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Fundamentals and Application of Biofilm Processes in Drinking-Water Treatment

Chapter
Part of the The Handbook of Environmental Chemistry book series (HEC, volume 5 / 5B)

Abstract

Biofilm processes are used primarily to produce a biologically stable drinking water, which does not foster growth of microorganisms during its distribution. This article describes the characteristics of biofilms and biofilm processes. It emphasizes quantitative modeling of the phenomenon controlling the accumulation of biofilm and the removal of organic and inorganic materials comprising biological instability. The article describes a practical means, the normalized surface loading, for applying biofilm modeling to the design and analysis of biofilm processes. Special attention is given to the most common applications in drinking-water treatment: aerobic oxidation of low concentrations of biodegradable organic material, nitrification of ammonium nitrogen, and denitrification of nitrate nitrogen.

Keywords

Chemical Oxygen Demand Granular Activate Carbon Aerobic Oxidation Primary Electron Donor Biodegradable Dissolve Organic Carbon 
These keywords were added by machine and not by the authors. This process is experimental and the keywords may be updated as the learning algorithm improves.

List of Symbols and Abbreviations

a

specific surface area of biofilm, m−1

b

biomass endogenous-decay coefficient, day−1

b′= b + bdet

overall biofilm loss-rate coefficient, day−1

bdet

first-order rate coefficient for biofilm detachment, day−1

dp

medium-particle diameter, m

D

molecular diffusion coefficient for the substrate in the bulk liquid, m2 day−1

Df

molecular diffusion coefficient for the substrate in the biofilm, m2 day−1

D*f

D f/D

f

ratio of actual steady-state flux to the deep flux

g

gravitational constant, 9.8 ms−2

h

liquid holdup

J

substrate flux, gs m−2 day−1

JR

reference flux = minimum flux giving a deep, steady-state biofilm, gs m−2 day−1

J*

dimensionless flux = J[Kq m X f D f]1/2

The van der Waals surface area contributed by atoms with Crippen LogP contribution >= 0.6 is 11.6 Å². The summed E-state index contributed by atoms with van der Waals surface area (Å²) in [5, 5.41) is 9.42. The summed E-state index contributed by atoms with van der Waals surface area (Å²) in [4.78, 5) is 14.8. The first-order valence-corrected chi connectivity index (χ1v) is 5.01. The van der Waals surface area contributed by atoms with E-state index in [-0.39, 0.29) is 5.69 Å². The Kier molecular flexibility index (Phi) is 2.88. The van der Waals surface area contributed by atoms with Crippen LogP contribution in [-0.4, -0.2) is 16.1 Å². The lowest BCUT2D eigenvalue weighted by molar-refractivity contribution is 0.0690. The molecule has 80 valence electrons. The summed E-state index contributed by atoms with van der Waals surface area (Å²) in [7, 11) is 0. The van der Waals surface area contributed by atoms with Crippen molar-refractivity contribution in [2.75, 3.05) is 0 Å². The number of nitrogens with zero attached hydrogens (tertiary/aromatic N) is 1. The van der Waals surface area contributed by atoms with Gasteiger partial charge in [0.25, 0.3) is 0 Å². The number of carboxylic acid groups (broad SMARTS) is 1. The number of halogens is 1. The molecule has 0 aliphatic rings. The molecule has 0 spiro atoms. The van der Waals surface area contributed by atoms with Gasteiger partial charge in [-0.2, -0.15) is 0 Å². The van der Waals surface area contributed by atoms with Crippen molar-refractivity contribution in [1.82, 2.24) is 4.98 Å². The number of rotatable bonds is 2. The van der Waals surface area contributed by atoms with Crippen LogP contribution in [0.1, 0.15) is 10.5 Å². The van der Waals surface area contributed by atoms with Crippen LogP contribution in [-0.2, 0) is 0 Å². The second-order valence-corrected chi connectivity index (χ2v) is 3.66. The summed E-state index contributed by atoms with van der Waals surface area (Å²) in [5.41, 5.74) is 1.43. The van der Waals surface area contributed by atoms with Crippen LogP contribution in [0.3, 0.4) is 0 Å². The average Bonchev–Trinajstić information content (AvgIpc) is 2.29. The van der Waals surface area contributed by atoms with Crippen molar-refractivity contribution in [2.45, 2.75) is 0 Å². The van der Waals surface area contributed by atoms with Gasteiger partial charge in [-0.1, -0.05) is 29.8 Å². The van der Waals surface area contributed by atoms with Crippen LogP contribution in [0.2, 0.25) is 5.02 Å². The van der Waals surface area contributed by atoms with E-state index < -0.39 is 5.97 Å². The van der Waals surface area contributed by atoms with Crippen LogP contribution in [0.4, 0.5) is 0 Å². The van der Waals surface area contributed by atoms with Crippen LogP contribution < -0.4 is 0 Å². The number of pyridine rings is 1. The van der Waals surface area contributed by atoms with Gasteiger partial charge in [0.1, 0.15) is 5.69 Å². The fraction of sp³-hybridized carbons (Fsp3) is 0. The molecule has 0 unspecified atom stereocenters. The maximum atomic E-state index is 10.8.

J*deep

dimensionless substrate flux into a deep biofilm

J*R

dimensionless value of J R

km

mass-transport coefficient, m day−1

K

substrate concentration at which the utilization rate is one-half the maximum rate, gs m−3

K*

dimensionless mass transfer coefficient = D/L[K/q m X f D f]1/2

L

thickness of an effective diffusion layer, m

Lf

biofilm thickness, m

L*

L/τ

qm

maximum specific rate of substrate utilization, gs gx−1 day−1

Q

liquid flow rate, m3 day−1

rdep

rate of deposition of suspended biomass, gx day−1

rdet

rate of biofilm detachment, gx day−1

rdiff

rate of substrate accumulation due to diffusion at a point in the biofilm, gs m−3 day−1

rut

rate of substrate utilization by suspended biomass, gs m−3 day−1

rutf

rate of substrate utilization at a point in the biofilm, gs m−3 day−1

S

concentration of rate-limiting substrate in the bulk liquid, gs m−3

Sf

substrate concentration at a point in the biofilm, gs m−3

Smin

minimum substrate concentration to support a steady-state biofilm = K(b′/Yq mb′), gs m−3

SS

substrate concentration at the outer surface of the biofilm, gs m−3

S0

influent substrate concentration, gs m−3

S*

S/K = dimensionless substrate concentration

S*min

growth potential = b′/Yq mb

t

time, days

u

superficial flow velocity m day−1

V

total volume of reactor or reactor segment, m3

Xa

concentration of active biomass in the bulk liquid, gx m−3

Xf

biomass density in the biofilm, gx m−3

Xa0

influent active-biomass concentration, gx m−3

Y

true yield, gx gs−1

z

distance dimension normal to the biofilm surface, m

α

constant used to compute f

β

constant used to compute f

ε

porosity of the bed

μ

absolute viscosity of the liquid, g m−1 day−1

μm

maximum specific growth rate, day−1

ρp

density of the medium particles, g m−3

ρw

density of the liquid, g m−3

σ

liquid shear stress, dyne cm−2

τ

standard biofilm depth dimension [21], m

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Copyright information

© Springer-Verlag Berlin Heidelberg 1995

Authors and Affiliations

  1. 1.Department of Civil EngineeringNorthwestern UniversityEvanstonUSA

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